Body Arts - Scarification

Map NigeriaScarification is the practice of permanently marking the skin by cutting it. It is most widely practised in Africa but is also done in other parts of the world. The main purpose of African scarification is to enhance a person’s beauty. Scars also indicate group identity, or mark stages in a person’s life.

Among the Nuba of Sudan a girl is scarred during childhood, when she reaches puberty, at her first menstruation, and after she has had her first child. Scars are made by raising portions of skin with a hook and slicing them with a blade. Sometimes ash or charcoal are used to irritate the wounds. This makes them swell up so that the cuts heal in raised scars. These are called keloids or cicatrices and the process is called cicatrization.

Nigeria

Yoruba woman, Nigeria
Photo of Yoruba woman, by Henry John Drewal1; 973

On the right is a photograph of a Yoruba woman. The patterns on her body are called kolo. Kolo designs consist of short, shallow, and closely spaced cuts into which a dark pigment such as lampblack or charcoal is inserted. Kolo cuts are made with a special Y-shaped blade, one of which can be seen in the ‘Body Arts’ display in the Museum.

Kolo beautify the body but are also considered a test of women’s bravery. By exhibiting her willingness to bear pain, a woman with kolo is asserting that she is strong enough to endure the pain of childbirth. People praise a woman covered with kolo by saying ‘she is very courageous’ and ridicule a woman without kolo by saying ‘she is a coward’.

Tiv pottery head, Nigeria
Tiv pottery head, Nigeria; 1932.18.7

This is an early twentieth-century pottery head with scarification marks from the Tiv people of Nigeria. Amongst the Tiv scarification is necessary for a person to be considered beautiful. Scarification styles change from generation to generation. Nigeria map

Scars on a woman’s stomach are also considered to be erotic. Because the scars remain tender for a few years after they are made, they are considered erogenous. It is said that a woman who has them will demand more sexual attention and therefore be more likely to have children.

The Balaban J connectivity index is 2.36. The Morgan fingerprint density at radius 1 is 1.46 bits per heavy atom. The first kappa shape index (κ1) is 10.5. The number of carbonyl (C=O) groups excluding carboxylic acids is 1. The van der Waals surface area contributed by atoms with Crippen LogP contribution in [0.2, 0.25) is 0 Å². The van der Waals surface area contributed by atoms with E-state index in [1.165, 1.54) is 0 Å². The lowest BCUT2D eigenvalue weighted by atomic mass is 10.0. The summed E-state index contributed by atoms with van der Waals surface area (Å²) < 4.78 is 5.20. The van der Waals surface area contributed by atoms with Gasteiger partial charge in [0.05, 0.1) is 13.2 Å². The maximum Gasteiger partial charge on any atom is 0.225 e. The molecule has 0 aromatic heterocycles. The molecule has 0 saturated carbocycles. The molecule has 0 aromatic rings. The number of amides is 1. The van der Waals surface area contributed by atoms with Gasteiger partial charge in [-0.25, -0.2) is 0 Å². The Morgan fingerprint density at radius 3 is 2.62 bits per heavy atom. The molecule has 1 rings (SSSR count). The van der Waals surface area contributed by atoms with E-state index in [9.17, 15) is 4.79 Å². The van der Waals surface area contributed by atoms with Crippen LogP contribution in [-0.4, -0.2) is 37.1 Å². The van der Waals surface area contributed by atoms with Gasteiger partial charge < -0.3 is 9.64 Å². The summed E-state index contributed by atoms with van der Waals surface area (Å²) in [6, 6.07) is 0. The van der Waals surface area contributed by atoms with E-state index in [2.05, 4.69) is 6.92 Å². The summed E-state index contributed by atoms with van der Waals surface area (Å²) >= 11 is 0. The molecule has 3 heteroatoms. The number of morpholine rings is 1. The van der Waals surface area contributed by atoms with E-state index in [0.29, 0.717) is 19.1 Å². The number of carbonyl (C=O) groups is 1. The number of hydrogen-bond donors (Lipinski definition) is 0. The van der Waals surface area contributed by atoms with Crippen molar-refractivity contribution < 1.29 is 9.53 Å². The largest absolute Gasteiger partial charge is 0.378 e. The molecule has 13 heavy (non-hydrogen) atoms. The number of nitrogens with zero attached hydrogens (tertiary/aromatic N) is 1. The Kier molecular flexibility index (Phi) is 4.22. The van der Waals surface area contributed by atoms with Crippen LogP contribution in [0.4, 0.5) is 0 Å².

Côte d’Ivoire

Senufo man, Cote d'Ivoire
Photo of Senufo man, by Susan Vogel; 1980

 

This photograph is of a Senufo man from the Côte d’Ivoire with three linear scars radiating from the corner of his mouth. These scars are typical of the Senufo people.

Among their Baule neighbours, however, such scars are associated with something undesirable. This is because at one time most slaves in the Baule territory were Senufo. Because Baule people Map Cote d'Ivoiremake this association, they use this type of scar to protect young children from harm; when a woman has had several children who have died this scar is given to her next child so that Death will not be attracted to it.

 

 

 

Further Resources

Body Art Collections at the Pitt Rivers: A website exploring the Body Art collections at the Pitt Rivers Museum. Here you can find out more about the objects on display in the Museum, about the themes of the displays, and about the people who made and used the objects.

Further Reading

Detailed information about each of the objects on display is provided in the Body Arts Gallery.

Sources

DREWAL, HENRY, ‘Beauty and Being: Aesthetics and Ontology in Yoruba Body Art’, in Arnold Rubin (ed.), Marks of Civilization: Artistic Transformations of the Human Body, Los Angeles: Museum of Cultural History, University of California (1998), pp. 83–96.

VOGEL, SUSAN, ‘Baule Scarification: The Marks of Civilization’, in Arnold Rubin (ed.), Marks of Civilization: Artistic Transformations of the Human Body, Los Angeles: Museum of Cultural History, University of California (1998), pp. 97-103.

scarificationsObjects featured in this introductory guide can be found in the following cases:
First Floor (Lower Gallery) L37A for pottery head

Introductory guide compiled by:
Jennifer Peck, Project Assistant, DCF Redisplay Project, 2002

Introductory guide revised by:
Bryony Reid, Senior Project Assistant (Interpretation), DCF What’s Upstairs?, October 2005

Download print version of this introductory guide